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Drexel Library

AS-I 101: Strategies for Online Learning

Library Resources and Services for College of Arts and Sciences' introductory course for online learners

Why not Google?

We all love Google -- to find a restaurant, or a map, or photos of cats -- it's great for finding everyday information. But for your academic work, you will be expected to use scholarly or authoritative sources.

What are "scholarly sources"?

Scholarly sources might include books, journal articles or conference publications -- they might be in print or published electronically, or both. Scholarly sources:

  • are written by authors who are scholars or professionals in their fields; their affiliations and academic credentials will be listed in their publications.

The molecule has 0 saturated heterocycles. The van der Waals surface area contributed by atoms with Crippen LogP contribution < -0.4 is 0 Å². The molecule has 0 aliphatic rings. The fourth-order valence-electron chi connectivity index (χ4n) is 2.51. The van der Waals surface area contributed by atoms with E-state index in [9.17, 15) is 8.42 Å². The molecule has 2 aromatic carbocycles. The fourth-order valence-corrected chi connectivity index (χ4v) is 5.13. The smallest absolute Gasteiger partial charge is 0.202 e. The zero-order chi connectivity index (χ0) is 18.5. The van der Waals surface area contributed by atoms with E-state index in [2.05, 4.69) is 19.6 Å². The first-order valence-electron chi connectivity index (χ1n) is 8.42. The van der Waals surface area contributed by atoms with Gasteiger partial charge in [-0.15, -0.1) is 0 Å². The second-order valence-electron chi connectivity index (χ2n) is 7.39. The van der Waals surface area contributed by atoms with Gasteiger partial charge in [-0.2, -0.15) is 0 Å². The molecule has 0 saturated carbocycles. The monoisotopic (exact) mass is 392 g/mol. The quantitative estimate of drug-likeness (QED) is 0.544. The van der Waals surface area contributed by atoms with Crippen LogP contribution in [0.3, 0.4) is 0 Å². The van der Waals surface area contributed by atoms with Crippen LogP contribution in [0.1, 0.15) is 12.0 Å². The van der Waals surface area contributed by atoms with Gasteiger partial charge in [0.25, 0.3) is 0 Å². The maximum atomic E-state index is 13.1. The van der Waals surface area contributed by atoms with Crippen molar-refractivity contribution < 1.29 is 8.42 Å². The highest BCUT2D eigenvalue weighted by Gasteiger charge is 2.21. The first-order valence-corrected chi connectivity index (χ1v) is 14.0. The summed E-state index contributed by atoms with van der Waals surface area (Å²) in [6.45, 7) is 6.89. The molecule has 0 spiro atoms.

• include citations to other sources that the author has used in developing his or her work
  • use academic language, which may include technical terminology specific to that discipline
  • are published by a scholarly press that uses a rigorous review process to ensure the quality of the content
  • are intended for an audience of researchers or scholars, or professionals in that field.

You may also sometimes need to find data or statistics -- these should also come from authoritative sources such as government agencies, professional organizations or research reports.

The research tools listed below will help you find appropriate sources for your work.

Finding Scholarly Articles

Just the Facts Ma'am

Finding Newspapers and News Articles